Wednesday, October 5, 2011

Death, taxes and Capello's England

Fabio Capello's England squad comes with several un-surprises: Rio Ferdinand has been omitted, as has Liverpool's Steven Gerrard. Forgive me, but I need a couple of minutes to deal with that overwhelming shock. (Picks self slowly off floor). Injury has rendered Ferndinand a poor imitation of his former commanding self; Gerrard has played two matches off the bench for the season.

Again, Fabio Capello has failed to select form over reputation. Darren Bent or Bobby Zamora could start as Wayne Rooney's forward partner, especially given Capello's apparent disdain for Andy Carroll's lifestyle. Though Phil Jones has made the squad, Chris Smalling will not feature; neither will the demonstrably lethal Daniel Sturridge.

It is time to accept that only in the Three Lions is change not inevitable. Though Macedonia have played well - above expectation and even hope - their squad is the inverse of the England squad. Their unit is organized, motivated, have fewer skills and less cash. Don't give me the rubbish that England aren't motivated, even after the night which still plagues both Steve McLaren and Scott Carson's careers. Montenegro, who've played their football independently from Serbia only since 2006, has much more to gain than their established English counterparts.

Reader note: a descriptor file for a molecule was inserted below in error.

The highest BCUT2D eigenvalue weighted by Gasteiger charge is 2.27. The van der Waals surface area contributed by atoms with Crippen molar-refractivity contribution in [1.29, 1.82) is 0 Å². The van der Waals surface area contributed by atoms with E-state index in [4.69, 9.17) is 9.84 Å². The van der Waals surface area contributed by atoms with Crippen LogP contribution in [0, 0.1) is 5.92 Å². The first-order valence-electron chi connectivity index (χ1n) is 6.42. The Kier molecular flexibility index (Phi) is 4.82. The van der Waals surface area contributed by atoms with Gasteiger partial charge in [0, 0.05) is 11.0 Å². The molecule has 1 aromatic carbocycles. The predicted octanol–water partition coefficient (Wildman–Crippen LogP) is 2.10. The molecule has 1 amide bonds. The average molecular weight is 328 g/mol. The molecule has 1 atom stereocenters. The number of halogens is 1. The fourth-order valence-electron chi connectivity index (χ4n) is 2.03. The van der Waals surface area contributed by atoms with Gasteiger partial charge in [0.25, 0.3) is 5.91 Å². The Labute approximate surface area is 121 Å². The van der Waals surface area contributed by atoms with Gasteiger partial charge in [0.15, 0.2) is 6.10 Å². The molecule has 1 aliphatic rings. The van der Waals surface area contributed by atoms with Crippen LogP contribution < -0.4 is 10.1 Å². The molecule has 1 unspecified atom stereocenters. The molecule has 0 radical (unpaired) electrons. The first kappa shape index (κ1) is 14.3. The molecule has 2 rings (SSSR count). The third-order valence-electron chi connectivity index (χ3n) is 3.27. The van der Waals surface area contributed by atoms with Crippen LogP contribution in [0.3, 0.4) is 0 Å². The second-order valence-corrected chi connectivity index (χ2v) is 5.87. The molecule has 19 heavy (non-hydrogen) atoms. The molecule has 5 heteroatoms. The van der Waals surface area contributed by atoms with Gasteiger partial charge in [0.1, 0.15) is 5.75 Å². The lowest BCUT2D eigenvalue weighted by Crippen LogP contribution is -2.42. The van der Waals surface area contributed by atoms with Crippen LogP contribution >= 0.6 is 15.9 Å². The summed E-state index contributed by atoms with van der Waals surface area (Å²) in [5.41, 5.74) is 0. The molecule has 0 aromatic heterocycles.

This reason is why players like Sturridge, Welbeck and Smalling - Gaby Agbonlahor, for crying out loud - had to be featured in this match; each has something to gain from the exposure. One win (at home to England or away at Switzerland) will see Montenegro, granted nationhood from Serbia in 2006 and with the same population to Sheffield, secure a playoff spot for the 2012 European football Championships.

Of this, be very sure: the Montenegrin players care more about this match than the Three Lions. This is why Capello must be certain of selections; probably it is why he has erred to conservatism. Whether said nationalistic fervour is enough to counter players of a higher skill-set is why the matches are played.

England will face a team inspired by achievement while themselves facing public expectation bordering on verbal assault. The empowerment brought about by positive reinforcement is more stirring than fear of failure. The proof is in the pundit's bugbear Andy Carroll, who is yet to reproduce his Tyneside form for new club or country.

As well as reinforcing the generational change England so badly needs (Michael Owen and Joe Cole still talk about call-ups!), playing a front three of Rooney, Sturridge and Welbeck would scare almost any defence. That triad's pace alone would terrify most centre-backs, let alone the finishing skills all have shown this year.

Once again, England under Capello has missed a trick - and denied younger players the chance to prove themselves before a major tournament. Why should we expect any different?

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